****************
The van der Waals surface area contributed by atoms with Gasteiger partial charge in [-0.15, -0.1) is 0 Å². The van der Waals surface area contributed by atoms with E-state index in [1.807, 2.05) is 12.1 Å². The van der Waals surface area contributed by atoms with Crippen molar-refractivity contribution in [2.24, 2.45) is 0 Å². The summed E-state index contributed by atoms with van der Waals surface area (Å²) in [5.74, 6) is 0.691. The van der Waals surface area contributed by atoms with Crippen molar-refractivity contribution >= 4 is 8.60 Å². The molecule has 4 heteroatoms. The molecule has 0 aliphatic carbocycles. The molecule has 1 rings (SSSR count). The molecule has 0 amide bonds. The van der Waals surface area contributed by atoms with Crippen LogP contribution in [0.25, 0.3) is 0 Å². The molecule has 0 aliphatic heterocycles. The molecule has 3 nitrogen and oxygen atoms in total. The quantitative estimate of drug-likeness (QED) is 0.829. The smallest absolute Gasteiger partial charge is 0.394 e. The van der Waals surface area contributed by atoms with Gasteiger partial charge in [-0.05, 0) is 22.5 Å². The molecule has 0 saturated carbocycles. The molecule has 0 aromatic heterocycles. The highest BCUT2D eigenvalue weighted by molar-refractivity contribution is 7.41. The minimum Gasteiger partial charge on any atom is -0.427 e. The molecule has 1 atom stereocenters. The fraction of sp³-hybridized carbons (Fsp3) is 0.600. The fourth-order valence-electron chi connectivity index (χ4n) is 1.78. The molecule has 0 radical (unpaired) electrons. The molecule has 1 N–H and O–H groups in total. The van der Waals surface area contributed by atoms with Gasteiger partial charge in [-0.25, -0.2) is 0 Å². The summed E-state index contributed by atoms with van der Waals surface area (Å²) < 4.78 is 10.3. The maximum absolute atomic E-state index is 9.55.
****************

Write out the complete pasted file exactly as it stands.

The van der Waals surface area contributed by atoms with Gasteiger partial charge in [-0.15, -0.1) is 0 Å². The van der Waals surface area contributed by atoms with E-state index in [1.807, 2.05) is 12.1 Å². The van der Waals surface area contributed by atoms with Crippen molar-refractivity contribution in [2.24, 2.45) is 0 Å². The summed E-state index contributed by atoms with van der Waals surface area (Å²) in [5.74, 6) is 0.691. The van der Waals surface area contributed by atoms with Crippen molar-refractivity contribution >= 4 is 8.60 Å². The molecule has 4 heteroatoms. The molecule has 0 aliphatic carbocycles. The molecule has 1 rings (SSSR count). The molecule has 0 amide bonds. The van der Waals surface area contributed by atoms with Crippen LogP contribution in [0.25, 0.3) is 0 Å². The molecule has 0 aliphatic heterocycles. The molecule has 3 nitrogen and oxygen atoms in total. The quantitative estimate of drug-likeness (QED) is 0.829. The smallest absolute Gasteiger partial charge is 0.394 e. The van der Waals surface area contributed by atoms with Gasteiger partial charge in [-0.05, 0) is 22.5 Å². The molecule has 0 saturated carbocycles. The molecule has 0 aromatic heterocycles. The highest BCUT2D eigenvalue weighted by molar-refractivity contribution is 7.41. The minimum Gasteiger partial charge on any atom is -0.427 e. The molecule has 1 atom stereocenters. The fraction of sp³-hybridized carbons (Fsp3) is 0.600. The fourth-order valence-electron chi connectivity index (χ4n) is 1.78. The molecule has 0 radical (unpaired) electrons. The molecule has 1 N–H and O–H groups in total. The van der Waals surface area contributed by atoms with Gasteiger partial charge in [-0.25, -0.2) is 0 Å². The summed E-state index contributed by atoms with van der Waals surface area (Å²) < 4.78 is 10.3. The maximum absolute atomic E-state index is 9.55.